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Let $f_1 : [-1, 1] \rightarrow \mathbb{R};\: f_1(0) = 0 $ be a continuously differentiable function and $\lambda > 1$. Consider the sequence of functions defined inductively by $f_k(x) := \lambda f_{k-1}\left(\dfrac{x}{\lambda}\right);\: k \geq 2;\: x\in [-1, 1]$. Find the pointwise limit of the sequence of functions $(f_n)$.

I figured out that $f_k(0)=0 \:\forall\: k\implies f_k\rightarrow 0 $ when $ x=0$. Also $f_k$ is continuously differentiable $\forall \:k$.

$\Bigg($Since $\quad\displaystyle\lim_{h\rightarrow0}\dfrac{f_2(x+h)-f_2(x)}{h}=\lambda\lim_{h\rightarrow0}\dfrac{f_1\left(\frac{x+h}{\lambda}\right)-f_1\left(\frac{x}{\lambda}\right)}{h}.\: $Since$ f_1 $is continuously differentiable we see $ f_2 $ is differentiable and its derivative is continuous and hence $f_k$. $\Bigg)$.

Further since $f_1(0)=0$. So I assumed $f_1(x)=x\cdot g(x)$, where $g(x)$ is continuously differentiable and $g(0)\neq0$. Assume $x\neq0,\:f_2(x)=\lambda\cdot\dfrac{x}{\lambda}g\left(\dfrac{x}{\lambda}\right)=x\cdot g\left(\dfrac{x}{\lambda}\right)\implies f_3(x)=x\cdot g\left(\dfrac{x}{\lambda^2}\right)$ $\implies f_k(x)=x\cdot g\left(\dfrac{x}{\lambda^{k-1}}\right)$.

So taking limit as $k\rightarrow \infty$, we get $\displaystyle \lim_{k\rightarrow\infty}f_k(x)=x\cdot g(0)$. Now I am not sure how to proceed or whether there is something wrong here. Please provide hints or suggestions.

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To sum up (using the arguments made by $\textbf{zhw}$ and $\textbf{Paul Frost}$)

When $\displaystyle x\neq0, \lim_{n\rightarrow\infty}f_{n+1}(x) = \lim_{n\rightarrow\infty}x\,\frac{f_1(x/\lambda^n)}{x/\lambda^n} = \lim_{n\rightarrow\infty}x\,\frac{f_1(x/\lambda^n)-f_1(0)}{x/\lambda^n}=x\:f'(0).$ Thus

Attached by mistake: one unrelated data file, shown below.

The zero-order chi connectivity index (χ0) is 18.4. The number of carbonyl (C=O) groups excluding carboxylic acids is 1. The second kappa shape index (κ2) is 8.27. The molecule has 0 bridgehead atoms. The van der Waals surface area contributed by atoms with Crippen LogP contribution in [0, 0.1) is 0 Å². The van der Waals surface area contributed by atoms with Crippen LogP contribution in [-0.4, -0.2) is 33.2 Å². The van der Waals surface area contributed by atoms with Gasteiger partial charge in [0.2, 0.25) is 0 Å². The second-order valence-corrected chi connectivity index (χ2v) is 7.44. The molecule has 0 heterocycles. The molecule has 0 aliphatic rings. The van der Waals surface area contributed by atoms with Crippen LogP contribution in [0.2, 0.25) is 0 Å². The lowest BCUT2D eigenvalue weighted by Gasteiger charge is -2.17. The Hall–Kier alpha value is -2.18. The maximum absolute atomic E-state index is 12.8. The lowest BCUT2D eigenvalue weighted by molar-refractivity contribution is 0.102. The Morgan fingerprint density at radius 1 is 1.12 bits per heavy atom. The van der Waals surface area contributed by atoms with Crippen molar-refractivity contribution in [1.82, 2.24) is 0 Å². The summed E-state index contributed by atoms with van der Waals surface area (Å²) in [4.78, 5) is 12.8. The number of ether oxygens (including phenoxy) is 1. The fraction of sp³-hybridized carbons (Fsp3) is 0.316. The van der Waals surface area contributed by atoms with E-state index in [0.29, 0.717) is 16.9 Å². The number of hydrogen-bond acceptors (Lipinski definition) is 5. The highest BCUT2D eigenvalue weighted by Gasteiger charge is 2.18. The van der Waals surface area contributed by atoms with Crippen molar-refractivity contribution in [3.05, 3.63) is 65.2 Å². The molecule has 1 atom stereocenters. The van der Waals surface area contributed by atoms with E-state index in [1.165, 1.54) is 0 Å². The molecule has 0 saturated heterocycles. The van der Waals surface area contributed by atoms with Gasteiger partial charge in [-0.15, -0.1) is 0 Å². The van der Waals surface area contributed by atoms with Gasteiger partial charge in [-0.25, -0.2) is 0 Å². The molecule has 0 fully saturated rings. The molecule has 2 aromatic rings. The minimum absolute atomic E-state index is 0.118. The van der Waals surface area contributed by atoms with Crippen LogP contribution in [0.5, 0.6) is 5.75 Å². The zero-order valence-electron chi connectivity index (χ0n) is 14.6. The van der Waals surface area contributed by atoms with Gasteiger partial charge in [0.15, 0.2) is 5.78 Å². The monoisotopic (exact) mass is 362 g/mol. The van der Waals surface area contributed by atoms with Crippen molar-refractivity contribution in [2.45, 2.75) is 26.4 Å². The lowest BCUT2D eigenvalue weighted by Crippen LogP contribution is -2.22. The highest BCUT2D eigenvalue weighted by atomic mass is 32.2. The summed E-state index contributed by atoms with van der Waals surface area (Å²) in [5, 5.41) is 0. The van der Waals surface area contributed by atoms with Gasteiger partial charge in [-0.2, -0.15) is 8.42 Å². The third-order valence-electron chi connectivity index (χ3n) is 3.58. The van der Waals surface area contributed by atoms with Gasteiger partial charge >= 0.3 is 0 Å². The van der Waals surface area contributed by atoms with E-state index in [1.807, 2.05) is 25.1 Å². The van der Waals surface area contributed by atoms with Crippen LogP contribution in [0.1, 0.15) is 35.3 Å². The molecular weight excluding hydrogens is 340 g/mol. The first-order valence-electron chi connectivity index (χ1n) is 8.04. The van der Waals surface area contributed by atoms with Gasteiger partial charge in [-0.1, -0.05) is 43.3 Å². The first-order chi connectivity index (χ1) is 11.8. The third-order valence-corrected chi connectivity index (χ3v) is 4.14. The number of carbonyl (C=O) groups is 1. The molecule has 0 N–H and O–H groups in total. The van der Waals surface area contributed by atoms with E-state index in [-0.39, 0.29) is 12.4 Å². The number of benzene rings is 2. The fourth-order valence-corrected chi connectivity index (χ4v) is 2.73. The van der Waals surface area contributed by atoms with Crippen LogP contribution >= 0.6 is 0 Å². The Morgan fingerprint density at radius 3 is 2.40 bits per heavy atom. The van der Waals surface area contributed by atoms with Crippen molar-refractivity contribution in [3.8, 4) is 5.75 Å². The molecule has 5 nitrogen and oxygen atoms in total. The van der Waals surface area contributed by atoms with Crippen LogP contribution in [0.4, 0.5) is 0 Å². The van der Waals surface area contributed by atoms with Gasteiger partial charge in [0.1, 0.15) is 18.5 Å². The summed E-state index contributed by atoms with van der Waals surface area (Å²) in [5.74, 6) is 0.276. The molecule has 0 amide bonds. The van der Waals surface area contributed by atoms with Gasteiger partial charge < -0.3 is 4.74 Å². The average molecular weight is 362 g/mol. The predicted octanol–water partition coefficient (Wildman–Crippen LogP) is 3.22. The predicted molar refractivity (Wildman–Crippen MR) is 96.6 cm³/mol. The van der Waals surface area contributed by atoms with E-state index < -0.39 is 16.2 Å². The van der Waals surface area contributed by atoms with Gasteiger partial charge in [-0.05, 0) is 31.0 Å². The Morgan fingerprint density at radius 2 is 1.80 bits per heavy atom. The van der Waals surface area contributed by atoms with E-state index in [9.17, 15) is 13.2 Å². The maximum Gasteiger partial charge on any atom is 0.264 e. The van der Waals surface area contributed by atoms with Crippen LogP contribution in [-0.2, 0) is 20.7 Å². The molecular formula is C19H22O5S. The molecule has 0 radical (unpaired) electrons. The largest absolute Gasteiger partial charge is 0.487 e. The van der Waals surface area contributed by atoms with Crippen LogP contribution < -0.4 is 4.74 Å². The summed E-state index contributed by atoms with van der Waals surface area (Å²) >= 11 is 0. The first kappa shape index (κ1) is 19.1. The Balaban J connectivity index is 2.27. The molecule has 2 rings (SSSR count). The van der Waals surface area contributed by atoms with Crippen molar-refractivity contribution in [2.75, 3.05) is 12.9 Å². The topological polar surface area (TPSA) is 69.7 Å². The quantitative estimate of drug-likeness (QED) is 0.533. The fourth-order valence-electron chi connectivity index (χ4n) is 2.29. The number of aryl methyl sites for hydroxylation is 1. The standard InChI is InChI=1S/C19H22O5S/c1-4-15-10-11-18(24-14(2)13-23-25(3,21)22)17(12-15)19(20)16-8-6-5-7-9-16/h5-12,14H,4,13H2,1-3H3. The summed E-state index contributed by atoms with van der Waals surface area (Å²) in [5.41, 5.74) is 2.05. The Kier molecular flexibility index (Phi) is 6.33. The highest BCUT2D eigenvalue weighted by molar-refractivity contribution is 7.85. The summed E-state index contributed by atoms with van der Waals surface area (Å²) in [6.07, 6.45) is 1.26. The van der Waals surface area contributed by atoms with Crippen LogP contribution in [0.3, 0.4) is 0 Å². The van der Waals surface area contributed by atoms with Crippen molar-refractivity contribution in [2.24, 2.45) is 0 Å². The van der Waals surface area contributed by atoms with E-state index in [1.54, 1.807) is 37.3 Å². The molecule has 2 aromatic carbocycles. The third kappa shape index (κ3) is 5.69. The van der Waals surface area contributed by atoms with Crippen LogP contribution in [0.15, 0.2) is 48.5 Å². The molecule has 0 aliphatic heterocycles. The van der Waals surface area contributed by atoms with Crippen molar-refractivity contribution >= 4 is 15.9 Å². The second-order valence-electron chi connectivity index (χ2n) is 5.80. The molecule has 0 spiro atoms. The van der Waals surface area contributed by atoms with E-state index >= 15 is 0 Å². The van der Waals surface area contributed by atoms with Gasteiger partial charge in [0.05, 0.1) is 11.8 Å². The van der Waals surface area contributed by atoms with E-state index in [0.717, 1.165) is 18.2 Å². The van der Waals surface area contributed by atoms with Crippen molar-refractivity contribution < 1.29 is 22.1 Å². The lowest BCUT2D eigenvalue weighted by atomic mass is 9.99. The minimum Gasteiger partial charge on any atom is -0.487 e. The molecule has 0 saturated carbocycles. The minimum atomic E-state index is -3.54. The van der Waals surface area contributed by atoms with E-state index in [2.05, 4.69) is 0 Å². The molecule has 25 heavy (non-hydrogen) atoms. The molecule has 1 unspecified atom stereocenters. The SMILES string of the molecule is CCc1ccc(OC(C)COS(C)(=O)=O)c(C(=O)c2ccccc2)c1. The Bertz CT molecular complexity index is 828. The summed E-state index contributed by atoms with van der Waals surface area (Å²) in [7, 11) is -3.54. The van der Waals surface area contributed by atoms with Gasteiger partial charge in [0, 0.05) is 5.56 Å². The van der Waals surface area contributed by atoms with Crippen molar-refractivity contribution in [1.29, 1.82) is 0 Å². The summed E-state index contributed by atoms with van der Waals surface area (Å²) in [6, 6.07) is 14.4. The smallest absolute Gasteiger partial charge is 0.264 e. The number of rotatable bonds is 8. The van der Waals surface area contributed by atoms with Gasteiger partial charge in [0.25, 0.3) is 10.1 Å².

$$f_n\rightarrow\begin{cases}0&x=0\\x\:f'_1(0) &x\neq0\end{cases}=f $$

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  • $\begingroup$ You do not need $g$ continuously differentiable. This in general not true (also $g(0) \ne 0$ is in general not true). Your approach shows that it suffices to know that $g$ is continuous at $x = 0$. $\endgroup$ – Paul Frost Nov 19 '18 at 22:48
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It looks to me like you have the right answer, but I don't think defining $g$ is necessary. Additionally, I think we need only assume $f_1'(0)$ exists.

Hint: First verify $f_{n+1}(x) = \lambda^n f_1(x/\lambda^n),$ which you can do by induction. Suppose $x\in [-1,1]\setminus\{0\}.$ Then

$$\tag 1 f_{n+1}(x) = x\,\frac{f_1(x/\lambda^n)}{x/\lambda^n} = x\,\frac{f_1(x/\lambda^n)-f_1(0)}{x/\lambda^n}.$$

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    $\begingroup$ @YadatiKiran Your approach is very simliar to zhw's. For $x \ne 0$ define $g(x) = \frac{f_1(x)}{x} = \frac{f_1(x) - f_1(0)}{x - 0}$. This is a continuous function on $[-1,1] \setminus \{ 0 \}$. But $f_1$ is differentiable at $x = 0$, hence $g$ has a unique continuous extension to $[-1,1]$ by taking $g(0) = f'_1(0)$. $\endgroup$ – Paul Frost Nov 19 '18 at 22:44

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